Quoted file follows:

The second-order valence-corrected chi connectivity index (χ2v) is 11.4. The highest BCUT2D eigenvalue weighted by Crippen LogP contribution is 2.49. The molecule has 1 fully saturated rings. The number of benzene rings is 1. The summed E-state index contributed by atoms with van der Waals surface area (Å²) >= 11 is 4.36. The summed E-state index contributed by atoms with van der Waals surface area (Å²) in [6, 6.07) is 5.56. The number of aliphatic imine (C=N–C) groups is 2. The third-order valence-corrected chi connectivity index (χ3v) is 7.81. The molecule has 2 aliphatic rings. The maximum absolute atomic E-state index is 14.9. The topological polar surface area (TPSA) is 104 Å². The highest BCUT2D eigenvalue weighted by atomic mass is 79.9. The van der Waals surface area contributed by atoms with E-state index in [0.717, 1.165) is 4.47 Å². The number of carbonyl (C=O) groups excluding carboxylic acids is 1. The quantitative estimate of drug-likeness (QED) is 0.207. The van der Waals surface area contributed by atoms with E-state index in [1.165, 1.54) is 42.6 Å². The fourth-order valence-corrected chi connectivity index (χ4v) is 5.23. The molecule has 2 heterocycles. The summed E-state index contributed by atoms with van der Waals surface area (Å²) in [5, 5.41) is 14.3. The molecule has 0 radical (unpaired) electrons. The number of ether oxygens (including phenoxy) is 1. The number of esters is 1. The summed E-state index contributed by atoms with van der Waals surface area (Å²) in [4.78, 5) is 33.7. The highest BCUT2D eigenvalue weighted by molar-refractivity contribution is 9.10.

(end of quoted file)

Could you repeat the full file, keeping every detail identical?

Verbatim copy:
The second-order valence-corrected chi connectivity index (χ2v) is 11.4. The highest BCUT2D eigenvalue weighted by Crippen LogP contribution is 2.49. The molecule has 1 fully saturated rings. The number of benzene rings is 1. The summed E-state index contributed by atoms with van der Waals surface area (Å²) >= 11 is 4.36. The summed E-state index contributed by atoms with van der Waals surface area (Å²) in [6, 6.07) is 5.56. The number of aliphatic imine (C=N–C) groups is 2. The third-order valence-corrected chi connectivity index (χ3v) is 7.81. The molecule has 2 aliphatic rings. The maximum absolute atomic E-state index is 14.9. The topological polar surface area (TPSA) is 104 Å². The highest BCUT2D eigenvalue weighted by atomic mass is 79.9. The van der Waals surface area contributed by atoms with E-state index in [0.717, 1.165) is 4.47 Å². The number of carbonyl (C=O) groups excluding carboxylic acids is 1. The quantitative estimate of drug-likeness (QED) is 0.207. The van der Waals surface area contributed by atoms with E-state index in [1.165, 1.54) is 42.6 Å². The fourth-order valence-corrected chi connectivity index (χ4v) is 5.23. The molecule has 2 heterocycles. The summed E-state index contributed by atoms with van der Waals surface area (Å²) in [5, 5.41) is 14.3. The molecule has 0 radical (unpaired) electrons. The number of ether oxygens (including phenoxy) is 1. The number of esters is 1. The summed E-state index contributed by atoms with van der Waals surface area (Å²) in [4.78, 5) is 33.7. The highest BCUT2D eigenvalue weighted by molar-refractivity contribution is 9.10.